Website owner:  James Miller

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   Evangelicals, most of them at least, believe that a person will 
   or will not go to heaven according to whether he has or has not 
   performed a certain action.  If he has performed that action he 
   will go to heaven; if he has not, he will not go to heaven.  
   The action alone determines whether he will or will not go to 
   heaven.  It follows then as a direct corollary that after he 
   has performed the required action nothing else in the way of 
   actions, conduct, attitudes, values, beliefs, affections, etc. 
   has any relevance or bearing as to whether he goes to heaven or 
   not.  It is a totally separate issue, an unrelated matter.  He 
   can live an immoral, profligate life, do anything he wants, and 
   still go to heaven.  This conclusion follows immediately and 
   inescapably from their belief.  They may hem and haw when asked 
   about this but it is a direct consequence.  And, of course, 
   this conclusion stands in direct conflict not only with a large 
   body of scripture, but also with common sense.  If it were true 
   God would be a God of sham.  Wicked people would be going to 
   heaven and good people would be going to hell.  Let us now 
   compare their view that a person's eternal destiny is 
   determined by the performance or nonperformance of some action 
   with my view that it is determined by the affections of the 
   heart and mind (i.e. whether a person loves God and is 
   following in his way or not).  Their view is legalistic and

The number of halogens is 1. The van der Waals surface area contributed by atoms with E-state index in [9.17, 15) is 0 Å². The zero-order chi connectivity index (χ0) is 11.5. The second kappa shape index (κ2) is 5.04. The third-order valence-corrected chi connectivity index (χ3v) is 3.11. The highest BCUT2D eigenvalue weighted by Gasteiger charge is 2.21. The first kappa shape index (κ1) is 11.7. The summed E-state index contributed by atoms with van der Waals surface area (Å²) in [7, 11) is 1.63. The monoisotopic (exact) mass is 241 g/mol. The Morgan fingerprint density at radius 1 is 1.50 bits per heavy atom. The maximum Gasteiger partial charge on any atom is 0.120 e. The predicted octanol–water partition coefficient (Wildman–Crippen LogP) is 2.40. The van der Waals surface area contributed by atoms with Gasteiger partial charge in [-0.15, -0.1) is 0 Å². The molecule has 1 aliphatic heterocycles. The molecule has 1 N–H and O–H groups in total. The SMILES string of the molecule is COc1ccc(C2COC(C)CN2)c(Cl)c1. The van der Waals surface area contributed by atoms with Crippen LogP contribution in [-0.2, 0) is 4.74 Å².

mechanical, nonsubstantive; my view is substantive --- it 
   refers to what a person is, what drives him. 

   The evangelicals use various phrases to describe the action to 
   be performed in order to go to heaven:  "accept Christ as your 
   personal Savior", "give your heart to Jesus", etc.  These 
   phrases are somewhat vague and nebulous as to their meaning and 
   their meanings vary --- they are not completely consistent with 
   each other and really represent different criterions for 
   salvation  (some are just rewordings of those scripture that 
   state that if you just believe in Jesus you will be saved).  
   However, in practice, the action generally involves just saying 
   a prayer to God telling him that you want to accept Christ as 
   your Savior, give your heart to him, etc..

   The evangelical question is, "Did you give your heart to 
   Jesus?"; my question is, "Is Jesus the lord of your heart?"  
   They want to know if you have done something; I want to know 
   what you are, who is in control of your heart.  Do I have any 
   objection to someone giving his heart to Jesus?  Of course not.  
   It is the proper place to start.  But one must keep one's mind 
   clear on what makes one a Christian.  I believe you are not a 
   Christian because you have done something; you are a Christian 
   because of what you are, because of who is ruling your heart.  
   And I know that the beliefs and doctrines of evangelicalism 
   lead into deep self-deception. 

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